It's All About The Wax

The most important thing about a top bar hive -
is what goes on inside....

When I am asked to speak to groups about top bar hives -
I like to start out with the one most important take-away point, "rendered," if you will, into one concise statement:

 "It's All About the Wax!"

What do I mean by that?  I mean that natural beeswax comb - made BY bees, FOR bees - is clean, it's the correct shape, and the cells are the right size for what the bees know they need.  

 So the best way to support the natural systems at work inside a beehive - is to simply let the bees be in charge of building their combs.

The use of wax foundation was a great convenience for the beekeeper when it came into use back in the 1800's.  It caused the bees to make razor-straight comb, which sped things up for the beekeeper.  Now inspections took less time; honey extraction could be mechanized; beekeepers could manage more hives.  Beekeeping was on its way to becoming a business!

Foundation also dictated the size of the hexagons in the comb.  This effect was obvious and beekeepers utilized it happily:  the size of the cell determines the gender of the baby bee raised in it.  Hallelujah!  We can make a hive of all girls!  And since girl bees "do all the work" - gathering nectar, turning it into honey, raising baby bees, collecting pollen, building wax - who wants those boy bees around anyway?  And...  genetic diversity? Hmmm...

Other trickle-down effects from foundation were slower to come to the surface. Cells in foundation were made slightly larger than the bees made in natural wax combs - affecting the length of the gestation cycle of the bee. Bigger bees took longer to develop.  This may have never been an issue had we not encountered the varroa mite in the mid-1980's.  The longer the gestation cycle of the bees, the better that supports the varroa mite's reproductive requirements.  Ack!  More mites?!

And when we found ourselves dealing with the varroa mite, we went after them with gusto - using some seriously toxic chemicals (read: coumaphos and fluvalinate just for starters) in our attempts to eradicate them.  Soon after, we realized that those chemicals were "lipophilic" - and had been absorbed into the bees' wax combs.   After years of chemical treatments, we have managed to contaminate the wax supply from which foundation is made - making even brand new foundation full of chemical contamination.  This is not an auspicious start for a new beehive.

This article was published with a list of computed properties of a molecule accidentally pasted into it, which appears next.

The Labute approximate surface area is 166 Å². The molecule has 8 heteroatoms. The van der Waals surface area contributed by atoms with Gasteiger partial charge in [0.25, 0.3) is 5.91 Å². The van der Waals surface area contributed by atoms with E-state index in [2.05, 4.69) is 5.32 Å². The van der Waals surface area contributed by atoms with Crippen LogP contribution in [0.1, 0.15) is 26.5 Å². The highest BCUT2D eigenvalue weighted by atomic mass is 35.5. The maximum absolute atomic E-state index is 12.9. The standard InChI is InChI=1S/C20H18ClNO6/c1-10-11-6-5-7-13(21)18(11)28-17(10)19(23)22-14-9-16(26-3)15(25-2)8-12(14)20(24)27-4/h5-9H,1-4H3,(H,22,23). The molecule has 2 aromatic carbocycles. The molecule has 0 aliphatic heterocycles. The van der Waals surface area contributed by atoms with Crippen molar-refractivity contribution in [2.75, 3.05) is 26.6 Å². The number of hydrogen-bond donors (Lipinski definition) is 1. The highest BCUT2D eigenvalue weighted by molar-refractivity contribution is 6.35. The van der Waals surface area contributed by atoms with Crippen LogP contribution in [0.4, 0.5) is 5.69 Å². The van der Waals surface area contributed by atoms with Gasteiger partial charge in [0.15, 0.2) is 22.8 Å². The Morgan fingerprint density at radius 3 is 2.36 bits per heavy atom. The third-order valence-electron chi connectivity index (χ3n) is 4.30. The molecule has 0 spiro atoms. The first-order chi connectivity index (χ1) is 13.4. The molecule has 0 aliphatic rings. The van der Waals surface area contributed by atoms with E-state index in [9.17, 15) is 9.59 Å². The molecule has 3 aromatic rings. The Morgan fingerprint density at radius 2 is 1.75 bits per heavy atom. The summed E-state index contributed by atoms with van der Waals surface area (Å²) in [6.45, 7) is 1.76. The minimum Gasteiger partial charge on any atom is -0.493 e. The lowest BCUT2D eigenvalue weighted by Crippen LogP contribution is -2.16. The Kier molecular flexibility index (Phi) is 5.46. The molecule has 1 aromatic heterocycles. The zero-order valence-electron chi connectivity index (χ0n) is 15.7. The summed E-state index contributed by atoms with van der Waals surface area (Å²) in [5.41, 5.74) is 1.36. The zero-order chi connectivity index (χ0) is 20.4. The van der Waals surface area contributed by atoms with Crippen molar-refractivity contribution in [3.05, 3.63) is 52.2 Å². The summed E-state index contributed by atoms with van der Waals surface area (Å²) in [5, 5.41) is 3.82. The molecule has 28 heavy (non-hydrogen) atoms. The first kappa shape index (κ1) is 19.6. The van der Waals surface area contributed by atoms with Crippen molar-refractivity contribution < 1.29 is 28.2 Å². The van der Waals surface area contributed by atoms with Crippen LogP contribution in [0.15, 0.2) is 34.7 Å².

Natural beeswax combs are the heart and skeleton of any beehive.  Simply letting the bees make their own wax - to their own specifications - can overcome a whole lot of the "help" that we humans, with our big brains and our opposable thumbs, have inflicted upon the bees. 

Because for the bees - "It's All About the Wax!"

If you'd like to buy some clean natural beeswax rendered from combs taken from an untreated top bar hive - click here.

Here's some data that speaks to the chemical contamination problem: 

These test results come from a piece of natural wax comb removed from an overwintered Gold Star top bar hive.  They show the pesticides that were tested for, the Limit of Detection (LOD)  in parts per billion (PPB), and the results of this specific test.  The legend will show that ND represents Not Detected.  Note that coumaphos and fluvalinate (two common, lipophilic miticides that have contaminated the available wax foundation supply) are discovered to be nearly ubiquitous throughout all of the samples. 

The study that these results were a part of examined 887 samples and they note the following: 

"Almost all comb and foundation wax samples (98%) were contaminated with up to 204 and 94 ppm, respectively, of fluvalinate and coumaphos, and lower amounts of amitraz degradates and chlorothalonil, with an average of 6 pesticide detections per sample and a high of 39."

If you like to read the details of such studies, here's the link: 

Click the image below for a larger, downloadable version of some wax test results, performed on a piece of natural wax taken from a top bar hive in Maine.  If you'd like to buy some untreated natural wax rendered from combs taken from an untreated top bar hive - click here.





And here's a video by Jeff Harris that shows the juxtaposition of the life cyles of the honeybee with the varroa mite.
This demonstrates how the larger cell size of standard foundation contributes to the successful reproduction of the varroa mite:












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